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undefinedI was listening to SoundCloud and managed not to tune out the annoying ad that came on. It was a Verizon commercial talking about their unlimited data plans. It had a family with the dad talking about how reliable it is, and he said something that struck me. He said, “this data plan is one less thing I have to worry about.” I’m sure we’ve used this phrase plenty of times. Just insert before it the action or thing it is and tack this piece on “one less thing I have to worry about.” At face value, we might not think anything of it, but it appealed to me because it says something about our lives. “One less thing?” How many other “things” are we worrying about then?
What is ironic is that inventing new technology is driven, but this concept to make life easier and more efficient; to make life worry-free or to worry less. But the irony comes in that anxiety and diagnosis of anxiety is at an all-time high. There is the argument that maybe it’s more of a matter of awareness of the anxiety that gives this impression of a spike. Nonetheless, people are more anxious and depressed than ever.
At first glance, it may serve only to be a reminder of how bleak our world may seem. And it rightfully so. People are suffering—a lot. So it makes sense why we have become so anxious and so worried. With how dangerous life is now, anything can go wrong at any moment. We are naturally programmed to avoid suffering. This is why Christianity is madness. We do not walk away from pain, but we willingly accept it. There is beauty in our suffering. It doesn’t, of course, make the suffering any less painful. But the beauty comes in that we are in the process of God refining us into something bigger than ourselves, more significant than we can understand. Simon the Cyrene carries the cross of our Lord almost as a prophecy to us. In that, we will share in His suffering. I’m not speaking in some symbolic or “make you feel good” type of way. We legitimately partake in His pain through ours. There are many well-read Copts and clergy who agree with me that there are more than just 7 Mysteries (Sacraments). There is the idea that monasticism is, and I have begun to believe that suffering itself is.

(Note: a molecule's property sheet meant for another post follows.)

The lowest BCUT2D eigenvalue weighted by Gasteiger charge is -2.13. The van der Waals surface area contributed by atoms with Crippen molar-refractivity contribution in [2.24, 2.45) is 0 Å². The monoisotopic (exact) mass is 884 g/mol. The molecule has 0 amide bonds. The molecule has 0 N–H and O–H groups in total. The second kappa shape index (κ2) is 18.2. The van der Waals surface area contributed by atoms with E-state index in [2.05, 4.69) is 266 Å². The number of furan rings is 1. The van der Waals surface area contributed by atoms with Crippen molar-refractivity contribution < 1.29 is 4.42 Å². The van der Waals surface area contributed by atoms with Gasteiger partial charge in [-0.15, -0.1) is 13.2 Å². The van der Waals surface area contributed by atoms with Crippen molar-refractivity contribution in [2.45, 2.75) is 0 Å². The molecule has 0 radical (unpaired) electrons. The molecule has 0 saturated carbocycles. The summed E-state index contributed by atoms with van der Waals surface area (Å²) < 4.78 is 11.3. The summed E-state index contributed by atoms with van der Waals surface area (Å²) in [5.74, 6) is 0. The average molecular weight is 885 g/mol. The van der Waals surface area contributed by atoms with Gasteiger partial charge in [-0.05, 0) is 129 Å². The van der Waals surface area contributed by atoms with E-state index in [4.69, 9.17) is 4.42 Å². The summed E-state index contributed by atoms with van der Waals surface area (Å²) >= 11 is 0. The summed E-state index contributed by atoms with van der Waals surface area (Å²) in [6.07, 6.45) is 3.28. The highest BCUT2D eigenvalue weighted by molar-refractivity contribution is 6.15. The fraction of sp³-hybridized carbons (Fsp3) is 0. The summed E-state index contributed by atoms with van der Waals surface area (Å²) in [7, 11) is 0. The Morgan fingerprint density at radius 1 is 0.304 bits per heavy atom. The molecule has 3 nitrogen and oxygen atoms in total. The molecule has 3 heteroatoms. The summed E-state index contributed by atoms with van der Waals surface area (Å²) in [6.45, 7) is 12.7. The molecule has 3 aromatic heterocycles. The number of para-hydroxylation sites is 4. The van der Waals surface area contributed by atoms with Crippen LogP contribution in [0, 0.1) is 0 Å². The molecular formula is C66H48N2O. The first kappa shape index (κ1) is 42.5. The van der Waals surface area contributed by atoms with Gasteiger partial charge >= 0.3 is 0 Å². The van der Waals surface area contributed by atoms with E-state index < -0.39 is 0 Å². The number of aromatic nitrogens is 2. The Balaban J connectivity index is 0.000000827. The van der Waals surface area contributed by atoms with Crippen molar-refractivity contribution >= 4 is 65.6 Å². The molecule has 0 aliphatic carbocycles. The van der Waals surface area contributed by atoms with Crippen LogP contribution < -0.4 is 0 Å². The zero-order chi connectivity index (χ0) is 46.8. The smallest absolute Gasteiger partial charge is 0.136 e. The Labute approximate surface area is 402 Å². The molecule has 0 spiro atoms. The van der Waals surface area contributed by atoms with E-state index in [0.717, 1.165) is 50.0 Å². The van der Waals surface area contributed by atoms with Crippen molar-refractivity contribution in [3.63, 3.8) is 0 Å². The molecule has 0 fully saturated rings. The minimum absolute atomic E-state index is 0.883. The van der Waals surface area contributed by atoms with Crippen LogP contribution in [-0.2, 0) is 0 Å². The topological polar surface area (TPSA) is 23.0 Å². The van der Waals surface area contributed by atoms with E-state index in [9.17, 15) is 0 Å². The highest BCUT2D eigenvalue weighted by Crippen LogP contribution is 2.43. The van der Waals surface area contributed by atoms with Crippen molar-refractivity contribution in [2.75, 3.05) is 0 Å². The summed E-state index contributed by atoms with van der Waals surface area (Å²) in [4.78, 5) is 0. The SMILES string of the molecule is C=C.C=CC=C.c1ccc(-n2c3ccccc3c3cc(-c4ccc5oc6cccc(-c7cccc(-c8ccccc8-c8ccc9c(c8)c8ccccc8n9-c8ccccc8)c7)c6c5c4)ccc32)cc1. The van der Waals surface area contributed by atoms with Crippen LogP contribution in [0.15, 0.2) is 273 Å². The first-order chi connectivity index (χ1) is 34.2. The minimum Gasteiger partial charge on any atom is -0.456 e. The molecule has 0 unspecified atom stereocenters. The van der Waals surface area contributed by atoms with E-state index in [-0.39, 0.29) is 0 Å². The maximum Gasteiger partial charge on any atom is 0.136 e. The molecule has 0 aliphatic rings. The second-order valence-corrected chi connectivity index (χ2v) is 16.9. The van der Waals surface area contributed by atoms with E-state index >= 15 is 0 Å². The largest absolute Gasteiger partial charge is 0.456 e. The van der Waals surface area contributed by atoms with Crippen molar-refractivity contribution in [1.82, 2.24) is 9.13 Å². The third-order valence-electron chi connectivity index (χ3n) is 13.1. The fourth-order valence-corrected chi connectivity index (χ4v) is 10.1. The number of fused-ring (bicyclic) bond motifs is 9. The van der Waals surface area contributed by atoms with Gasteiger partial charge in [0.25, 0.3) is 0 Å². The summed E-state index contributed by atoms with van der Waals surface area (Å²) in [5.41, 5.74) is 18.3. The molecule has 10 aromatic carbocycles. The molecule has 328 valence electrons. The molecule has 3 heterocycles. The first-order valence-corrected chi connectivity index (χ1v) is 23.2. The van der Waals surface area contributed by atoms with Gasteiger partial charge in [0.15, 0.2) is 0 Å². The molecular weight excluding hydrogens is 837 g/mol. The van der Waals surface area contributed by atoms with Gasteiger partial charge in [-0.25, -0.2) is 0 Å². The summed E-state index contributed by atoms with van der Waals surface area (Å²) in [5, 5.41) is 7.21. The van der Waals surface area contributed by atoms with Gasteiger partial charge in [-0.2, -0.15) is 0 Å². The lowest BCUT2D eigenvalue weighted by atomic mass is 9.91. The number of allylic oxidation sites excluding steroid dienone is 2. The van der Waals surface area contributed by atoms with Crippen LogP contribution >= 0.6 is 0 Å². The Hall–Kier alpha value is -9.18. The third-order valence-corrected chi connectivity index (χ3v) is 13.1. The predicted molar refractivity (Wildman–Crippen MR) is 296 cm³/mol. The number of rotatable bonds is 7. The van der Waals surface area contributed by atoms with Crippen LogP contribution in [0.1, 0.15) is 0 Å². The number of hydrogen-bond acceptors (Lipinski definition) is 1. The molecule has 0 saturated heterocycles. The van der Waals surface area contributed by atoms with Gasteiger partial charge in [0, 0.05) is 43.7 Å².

No matter the root of the suffering, whether it was due to someone else or something else or even yourself, God is there in the depth of pain. He is there. It doesn’t mean that I’ll become less anxious or depressed, but it can take the shame of suffering. The shame that we think because negative things have happened in our lives that we need to hideaway. I’ll end with a prayer for those suffering in silence.

Oh, Father, the Pantocrator, You know and see each person’s struggle. Often, we are overcome by despair from suffering, yet You created us in Your image, and in Your likeness and through this, we find value, strength, and comfort. Yes, Only-Begotten Son, You know our thoughts and our depths. We suffer in silence, but You know our anguish. Through Your incarnation, You give us victory in that our suffering is Your suffering and Your suffering ours. Through this, You glorify us in Your resurrection. Oh, Holy Spirit, the Comforter, You dwell in every place and fill all things. Fill our whole being with Your comfort and peace. Knowing that we can hold space for both suffering and harmony; pain and prosperity, having a vision looking towards the age to come.